“You can fool all the people some of the time, and some of the people all the time, but you cannot fool all the people all the time.” – Abraham Lincoln

This writing is for informational purposes only and does not constitute an offer to sell, a solicitation to buy, or a recommendation regarding any securities transaction, or as an offer to provide advisory or other services by Pension Partners, LLC in any jurisdiction in which such offer, solicitation, purchase or sale would be unlawful under the securities laws of such jurisdiction. The information contained in this writing should not be construed as financial or investment advice on any subject matter. Pension Partners, LLC expressly disclaims all liability in respect to actions taken based on any or all of the information on this writing.

CHARLIE BILELLO, CMT

Edward M. Dempsey Pension Partners New YorkCharlie Bilello is the Director of Research at Pension Partners, LLC, an investment advisor that manages mutual funds and separate accounts.  He is the co-author of two award-winning research papers in 2014 on Intermarket Analysis and investing. Mr. Bilello is responsible for strategy development, investment research and communicating the firm’s investment themes and portfolio positioning to clients. Prior to joining Pension Partners, he was the Managing Member of Momentum Global Advisors, an institutional investment research firm. Previously, Mr. Bilello held positions as an Equity and Hedge Fund Analyst at billion dollar alternative investment firms, giving him unique insights into portfolio construction and asset allocation.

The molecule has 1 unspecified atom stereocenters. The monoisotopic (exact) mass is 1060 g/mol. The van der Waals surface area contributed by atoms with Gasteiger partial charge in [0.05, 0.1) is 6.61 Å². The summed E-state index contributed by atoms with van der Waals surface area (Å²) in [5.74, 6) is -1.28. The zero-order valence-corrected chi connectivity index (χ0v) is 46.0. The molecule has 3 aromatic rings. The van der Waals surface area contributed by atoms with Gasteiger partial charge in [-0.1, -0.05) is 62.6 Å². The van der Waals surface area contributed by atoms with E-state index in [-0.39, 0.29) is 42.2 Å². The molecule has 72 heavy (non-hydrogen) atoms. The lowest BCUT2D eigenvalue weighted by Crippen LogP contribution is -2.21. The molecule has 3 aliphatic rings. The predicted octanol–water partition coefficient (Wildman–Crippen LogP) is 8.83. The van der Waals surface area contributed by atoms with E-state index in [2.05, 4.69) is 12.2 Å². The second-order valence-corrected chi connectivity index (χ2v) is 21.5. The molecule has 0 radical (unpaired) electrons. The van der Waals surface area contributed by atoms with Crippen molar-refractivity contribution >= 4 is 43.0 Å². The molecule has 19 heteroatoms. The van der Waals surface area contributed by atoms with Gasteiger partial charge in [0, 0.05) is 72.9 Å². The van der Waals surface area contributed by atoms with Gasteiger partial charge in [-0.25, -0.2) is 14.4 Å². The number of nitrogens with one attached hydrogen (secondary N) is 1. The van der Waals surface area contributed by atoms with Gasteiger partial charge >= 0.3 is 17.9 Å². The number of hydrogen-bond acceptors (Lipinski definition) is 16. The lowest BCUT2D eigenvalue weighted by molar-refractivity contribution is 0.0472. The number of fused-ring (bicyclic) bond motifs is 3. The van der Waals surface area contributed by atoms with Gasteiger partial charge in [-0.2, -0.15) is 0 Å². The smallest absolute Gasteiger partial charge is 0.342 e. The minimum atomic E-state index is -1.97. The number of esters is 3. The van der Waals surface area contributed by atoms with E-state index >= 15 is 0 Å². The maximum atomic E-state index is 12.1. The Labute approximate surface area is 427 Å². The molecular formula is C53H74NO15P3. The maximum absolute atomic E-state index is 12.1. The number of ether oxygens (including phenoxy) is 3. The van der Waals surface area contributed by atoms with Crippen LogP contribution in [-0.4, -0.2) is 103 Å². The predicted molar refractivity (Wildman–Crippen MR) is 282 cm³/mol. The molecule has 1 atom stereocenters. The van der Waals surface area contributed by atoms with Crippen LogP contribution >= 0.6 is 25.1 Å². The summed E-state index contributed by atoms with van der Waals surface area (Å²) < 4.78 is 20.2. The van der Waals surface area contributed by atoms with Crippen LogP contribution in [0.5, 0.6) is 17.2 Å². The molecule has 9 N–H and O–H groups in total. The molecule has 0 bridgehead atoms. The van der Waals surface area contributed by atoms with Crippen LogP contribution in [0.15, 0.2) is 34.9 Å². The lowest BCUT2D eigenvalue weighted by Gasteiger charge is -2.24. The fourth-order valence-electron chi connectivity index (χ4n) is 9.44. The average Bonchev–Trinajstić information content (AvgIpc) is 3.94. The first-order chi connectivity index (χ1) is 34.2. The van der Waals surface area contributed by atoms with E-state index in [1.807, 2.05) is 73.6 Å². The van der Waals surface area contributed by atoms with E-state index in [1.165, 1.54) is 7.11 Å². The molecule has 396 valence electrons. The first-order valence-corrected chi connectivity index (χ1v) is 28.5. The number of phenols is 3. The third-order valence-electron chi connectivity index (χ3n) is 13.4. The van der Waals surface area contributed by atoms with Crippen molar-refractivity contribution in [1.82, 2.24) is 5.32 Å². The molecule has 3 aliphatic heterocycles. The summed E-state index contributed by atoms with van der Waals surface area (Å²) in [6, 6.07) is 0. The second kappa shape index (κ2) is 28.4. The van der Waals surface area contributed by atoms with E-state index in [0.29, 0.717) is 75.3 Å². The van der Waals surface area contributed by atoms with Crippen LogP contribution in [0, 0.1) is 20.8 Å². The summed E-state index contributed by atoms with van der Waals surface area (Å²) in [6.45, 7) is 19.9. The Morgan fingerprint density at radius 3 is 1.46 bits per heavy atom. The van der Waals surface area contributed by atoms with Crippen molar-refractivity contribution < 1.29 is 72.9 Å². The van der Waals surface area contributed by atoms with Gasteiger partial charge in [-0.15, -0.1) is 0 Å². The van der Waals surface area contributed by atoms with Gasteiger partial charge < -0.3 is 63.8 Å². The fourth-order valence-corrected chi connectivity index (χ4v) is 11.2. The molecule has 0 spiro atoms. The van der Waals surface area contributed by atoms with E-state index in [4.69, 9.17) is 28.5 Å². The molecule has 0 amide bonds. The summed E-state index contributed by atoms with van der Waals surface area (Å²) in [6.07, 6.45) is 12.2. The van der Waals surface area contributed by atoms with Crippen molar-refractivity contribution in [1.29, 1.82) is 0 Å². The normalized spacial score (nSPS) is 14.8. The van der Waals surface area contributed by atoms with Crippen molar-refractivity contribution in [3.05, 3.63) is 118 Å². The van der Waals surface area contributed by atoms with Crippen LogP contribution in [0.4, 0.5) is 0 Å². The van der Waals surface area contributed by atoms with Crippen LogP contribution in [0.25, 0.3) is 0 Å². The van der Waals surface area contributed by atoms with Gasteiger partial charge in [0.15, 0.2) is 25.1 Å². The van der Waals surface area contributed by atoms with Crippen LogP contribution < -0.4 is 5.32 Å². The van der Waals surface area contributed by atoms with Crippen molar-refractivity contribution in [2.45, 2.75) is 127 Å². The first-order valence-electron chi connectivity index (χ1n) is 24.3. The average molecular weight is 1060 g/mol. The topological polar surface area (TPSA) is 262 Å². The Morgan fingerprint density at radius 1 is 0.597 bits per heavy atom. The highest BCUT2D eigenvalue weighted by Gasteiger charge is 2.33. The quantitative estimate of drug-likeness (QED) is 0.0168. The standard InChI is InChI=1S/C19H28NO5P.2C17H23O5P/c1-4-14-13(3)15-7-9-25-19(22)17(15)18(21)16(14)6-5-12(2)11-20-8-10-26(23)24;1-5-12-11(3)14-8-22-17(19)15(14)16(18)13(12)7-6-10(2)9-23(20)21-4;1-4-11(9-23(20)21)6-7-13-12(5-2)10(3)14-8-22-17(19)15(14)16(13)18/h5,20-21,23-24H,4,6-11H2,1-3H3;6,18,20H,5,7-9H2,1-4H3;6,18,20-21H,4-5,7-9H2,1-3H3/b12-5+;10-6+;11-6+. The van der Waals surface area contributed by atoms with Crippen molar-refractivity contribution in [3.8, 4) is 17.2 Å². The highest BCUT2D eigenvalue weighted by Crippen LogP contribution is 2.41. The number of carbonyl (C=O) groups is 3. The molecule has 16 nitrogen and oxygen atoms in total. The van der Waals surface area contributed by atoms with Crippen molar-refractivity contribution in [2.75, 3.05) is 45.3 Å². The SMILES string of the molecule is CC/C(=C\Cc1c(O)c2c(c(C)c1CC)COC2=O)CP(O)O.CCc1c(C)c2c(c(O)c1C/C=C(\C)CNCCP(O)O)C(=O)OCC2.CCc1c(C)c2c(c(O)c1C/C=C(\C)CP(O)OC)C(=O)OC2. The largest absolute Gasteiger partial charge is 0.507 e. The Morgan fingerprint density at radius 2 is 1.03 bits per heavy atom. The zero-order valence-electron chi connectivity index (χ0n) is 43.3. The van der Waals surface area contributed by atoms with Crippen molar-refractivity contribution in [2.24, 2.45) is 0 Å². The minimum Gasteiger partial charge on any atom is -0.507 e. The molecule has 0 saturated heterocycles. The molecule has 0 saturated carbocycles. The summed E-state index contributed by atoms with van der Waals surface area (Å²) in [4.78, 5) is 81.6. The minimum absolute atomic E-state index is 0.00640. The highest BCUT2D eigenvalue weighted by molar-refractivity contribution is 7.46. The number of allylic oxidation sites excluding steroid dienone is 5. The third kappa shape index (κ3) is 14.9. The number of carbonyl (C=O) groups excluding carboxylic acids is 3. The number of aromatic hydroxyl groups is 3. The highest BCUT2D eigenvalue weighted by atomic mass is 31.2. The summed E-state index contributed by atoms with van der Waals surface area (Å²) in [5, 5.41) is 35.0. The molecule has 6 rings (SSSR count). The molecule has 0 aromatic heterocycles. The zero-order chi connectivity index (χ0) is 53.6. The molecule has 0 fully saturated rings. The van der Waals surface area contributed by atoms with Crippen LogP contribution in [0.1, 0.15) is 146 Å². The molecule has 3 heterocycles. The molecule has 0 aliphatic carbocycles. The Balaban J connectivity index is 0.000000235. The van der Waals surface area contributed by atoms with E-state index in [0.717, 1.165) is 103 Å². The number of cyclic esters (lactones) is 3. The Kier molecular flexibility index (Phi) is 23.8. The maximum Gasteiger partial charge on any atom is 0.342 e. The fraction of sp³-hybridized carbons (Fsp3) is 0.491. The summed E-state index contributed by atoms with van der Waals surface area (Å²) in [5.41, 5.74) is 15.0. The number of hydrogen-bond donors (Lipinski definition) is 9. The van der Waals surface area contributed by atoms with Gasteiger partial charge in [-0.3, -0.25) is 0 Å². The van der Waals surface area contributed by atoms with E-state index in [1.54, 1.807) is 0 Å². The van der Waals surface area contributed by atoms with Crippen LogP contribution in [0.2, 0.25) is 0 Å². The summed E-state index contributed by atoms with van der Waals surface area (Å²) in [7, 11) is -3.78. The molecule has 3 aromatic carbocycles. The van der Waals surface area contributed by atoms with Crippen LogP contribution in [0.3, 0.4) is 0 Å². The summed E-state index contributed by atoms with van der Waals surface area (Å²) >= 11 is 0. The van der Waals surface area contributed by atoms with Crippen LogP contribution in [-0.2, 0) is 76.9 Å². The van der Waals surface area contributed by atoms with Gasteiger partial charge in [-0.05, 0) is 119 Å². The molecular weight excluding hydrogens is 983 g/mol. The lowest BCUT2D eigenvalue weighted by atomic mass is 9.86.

Mr. Bilello holds a J.D. and M.B.A. in Finance and Accounting from Fordham University and a B.A. in Economics from Binghamton University. He is a Chartered Market Technician (CMT) and a Member of the Market Technicians Association. Mr. Bilello also holds the Certified Public Accountant (CPA) certificate.

You can follow Charlie on twitter here.